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What went wrong in the shootings of three Michigan hunters last year

The three men loved deer hunting. Strangers to one another, they share the catastrophe of being gunned down in the first days of Michigan’s deer firearms season last November. The circumstances of their deaths have been intensely investigated by law enforcement and state conservation officers, and have left those who loved them devastated. These are their stories.  

Matthew Boeck: dedicated dad, disc golf regular

Matthew Boeck wanted to get to his spot before other hunters on the second day of Michigan’s firearms deer season last year. He set up his stool along a utility right-of-way on state land near Lewiston. Then he tucked himself into what investigators would later describe as a “nest of pine and oak trees” to the east of the right-of-way.

Not long after Boeck settled into his spot, a second hunter eased onto a red chair about 75 yards away. In between the two men was a bait pile set out to attract deer. Late that afternoon, a buck stepped out of the woods from the west heading toward the pile of corn and carrots.

The hunter in the red chair fired his 30-30 lever action rifle. He walked to where the deer had stood when he shot and followed its tracks back to the west where it had run away. Finding no blood, he figured he’d missed and returned to his chair.

He did not know it then, but his bullet had zipped past its target, hitting Boeck’s left temple. Boeck, 29 of Howell, a fun-loving man with a passion for disc golf and for six young children back home, likely died within seconds.

Boeck’s stepfather, who owned the cabin where he was staying with Matthew, texted and called Boeck’s phone when he didn’t return by last light. He began searching before finally calling police near midnight. Oscoda County Sheriff’s Department and State Police found the hunter’s body next to his stool around 3 a.m.

Boeck, who worked for an irrigation firm, was wearing an insulated, full camouflage overall hunting outfit. The hood from an orange jacket under his overalls was the outer layer on his head. He also wore a “hunter orange” stocking cap, but it was covered by another hood and the hood of the orange jacket.

Interviews with nearby landowners who also hunted along the power line right of way, quickly helped investigators identify who had been in the red chair. They determined the fatal shot came from a 30-30 rifle, the firearm used by the man in that chair.

In her investigative report obtained by Bridge, State Police Detective Sergeant Jennifer Pintar wrote “that the shooter could not have seen the victim from his location, and most likely did not know Boeck was hunting in the spot.”

The next morning, Nov. 17, Pintar and a second detective interviewed the shooter, who State Police would not identify.

“When we told [the shooter], he was shaken by the news, and it was apparent to [the detectives] that [the shooter] had no idea that Matt was within his line of sight, nor that he had shot Matt,” Pintar wrote. “I made a statement to [the shooter] who advised, ‘Forgive me, but I’m having a slight heart attack right now.’ 

“I could tell he was in shock in regard to the information that was just provided to him.”

Boeck’s death broke many young hearts. 

He and his partner Tosha Rodocker have a 5-year-old son, Damian.  Boeck also had a second son, Nathan, 10, who lives with his mom. And he was a de facto dad to Rodocker’s four other children, whose father died when the children were younger. They would have to confront a second father’s death.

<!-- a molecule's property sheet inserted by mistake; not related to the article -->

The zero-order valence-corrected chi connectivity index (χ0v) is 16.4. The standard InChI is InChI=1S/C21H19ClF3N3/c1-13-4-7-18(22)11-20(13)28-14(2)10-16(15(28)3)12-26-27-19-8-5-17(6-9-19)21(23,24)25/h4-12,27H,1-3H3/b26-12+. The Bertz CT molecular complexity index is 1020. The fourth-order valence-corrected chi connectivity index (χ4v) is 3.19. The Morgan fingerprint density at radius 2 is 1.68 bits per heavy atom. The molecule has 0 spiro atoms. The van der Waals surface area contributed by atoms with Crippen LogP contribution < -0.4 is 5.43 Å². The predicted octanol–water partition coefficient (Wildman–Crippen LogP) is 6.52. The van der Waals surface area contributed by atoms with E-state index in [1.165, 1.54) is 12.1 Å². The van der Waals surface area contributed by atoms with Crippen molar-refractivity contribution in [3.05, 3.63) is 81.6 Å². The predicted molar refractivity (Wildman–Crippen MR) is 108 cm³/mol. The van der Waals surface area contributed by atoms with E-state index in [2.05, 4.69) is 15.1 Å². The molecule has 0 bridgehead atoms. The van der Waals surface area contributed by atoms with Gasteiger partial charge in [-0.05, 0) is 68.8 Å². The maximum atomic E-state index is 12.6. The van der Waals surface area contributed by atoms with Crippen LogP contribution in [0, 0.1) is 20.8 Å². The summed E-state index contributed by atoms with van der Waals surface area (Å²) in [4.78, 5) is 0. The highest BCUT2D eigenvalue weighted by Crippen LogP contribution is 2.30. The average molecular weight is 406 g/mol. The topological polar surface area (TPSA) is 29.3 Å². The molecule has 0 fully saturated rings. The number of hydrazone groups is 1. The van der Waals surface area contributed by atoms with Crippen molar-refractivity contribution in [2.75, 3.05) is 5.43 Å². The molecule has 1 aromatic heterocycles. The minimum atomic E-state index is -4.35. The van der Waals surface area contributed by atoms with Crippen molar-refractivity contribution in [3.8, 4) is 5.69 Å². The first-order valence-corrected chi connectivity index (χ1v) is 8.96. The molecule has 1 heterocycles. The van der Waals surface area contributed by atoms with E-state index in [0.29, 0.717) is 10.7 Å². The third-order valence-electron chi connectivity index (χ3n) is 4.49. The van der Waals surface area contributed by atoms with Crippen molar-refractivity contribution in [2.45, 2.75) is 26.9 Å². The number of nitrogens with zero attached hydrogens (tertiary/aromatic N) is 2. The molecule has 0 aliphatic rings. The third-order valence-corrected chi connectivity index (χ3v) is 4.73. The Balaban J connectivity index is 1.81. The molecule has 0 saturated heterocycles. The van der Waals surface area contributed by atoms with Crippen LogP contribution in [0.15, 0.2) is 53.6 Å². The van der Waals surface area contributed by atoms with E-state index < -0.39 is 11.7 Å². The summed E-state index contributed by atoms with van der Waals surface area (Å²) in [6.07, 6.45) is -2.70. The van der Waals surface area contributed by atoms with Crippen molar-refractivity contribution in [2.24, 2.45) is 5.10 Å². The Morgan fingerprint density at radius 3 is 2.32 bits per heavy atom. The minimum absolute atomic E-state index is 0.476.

Boeck was doing “what he loved to do,” said Erin Rogers, a friend who met him through disc golf. “People just enjoyed being around Matt. He had fun in life, and hunting was a real love for him.”

The shooter wouldn’t learn his legal fate until mid-May, when Oscoda County Prosecutor Kristi McGregor decided the evidence didn’t warrant criminal charges.  

Like others in hunter shooting reports compiled over a nine-year period and analyzed by Bridge, Boeck was wearing a legal hunter orange garment. If he had been wearing his head-to-toe hunter orange outfit that Rodocker described, would the shooter have been more likely to see him? Maybe.

Should the shooter have been aware that someone might be obscured from view in the downrange trajectory of his bullet? Perhaps.  

People hunting on public land popular among hunters should always take extra precaution, said Lt. Tom Wanless, who heads the DNR’s hunter safety programs.  

What-ifs are tough to consider in the aftermath of a tragic shooting.

Rodocker, a waitress, said she would remember Matt Boeck as “a really good guy, a hard worker and an even better dad.”

Justin Beutel: beloved Harley mechanic 


It was a scene unlike any before it at the Skorupski Family Funeral Home in Essexville.

About 1,000 people arrived last Nov. 24 to pay final respects to Justin Beutel, a beloved 38-year-old Harley-Davidson master mechanic and avid sportsman. Many arrived on motorcycles wearing full Harley attire. The sign-in register at the funeral home soon ran out of space.

After the worst day of her life, it was stunning affirmation for Justin’s mother, Theresa Steiner Schurman, of her son’s legacy — one that ended too soon.

“I still text him every morning and talk to him. It’s what keeps me going,” she said. “I relive the day over and over.”

That day came nine days earlier, on a near-perfect opening morning of the 2018 firearms deer season. Beutel, of Sanford, was on 40 acres of family land near Alden in Antrim County. The property was private, first purchased by his great-grandfather in 1942.  

At about 9 a.m., a buck gave Beutel an opportunity.

The deer ran after he shot it, but he was confident his aim was lethal. He chose not to quickly trail the animal, which would have risked pushing it to run off the property. Instead, Beutel returned to the nearby cabin behind his mother’s home on Torch Lake, let his dogs out and took his mom to breakfast at the Torch Riviera restaurant.

Of course it was with his mom. Since her husband died more than a decade ago, Beutel had been ever watchful, calling every morning just to check on her. 

“I love you,” he said as they parted after breakfast. “I’ll see you Saturday morning.”

Beutel returned to the woods where he found the animal about 20 yards from where he’d shot it. He propped his cellphone on a tree and took a video selfie of himself with the buck, sending it to his brothers, Ryan and Ian, and his mom.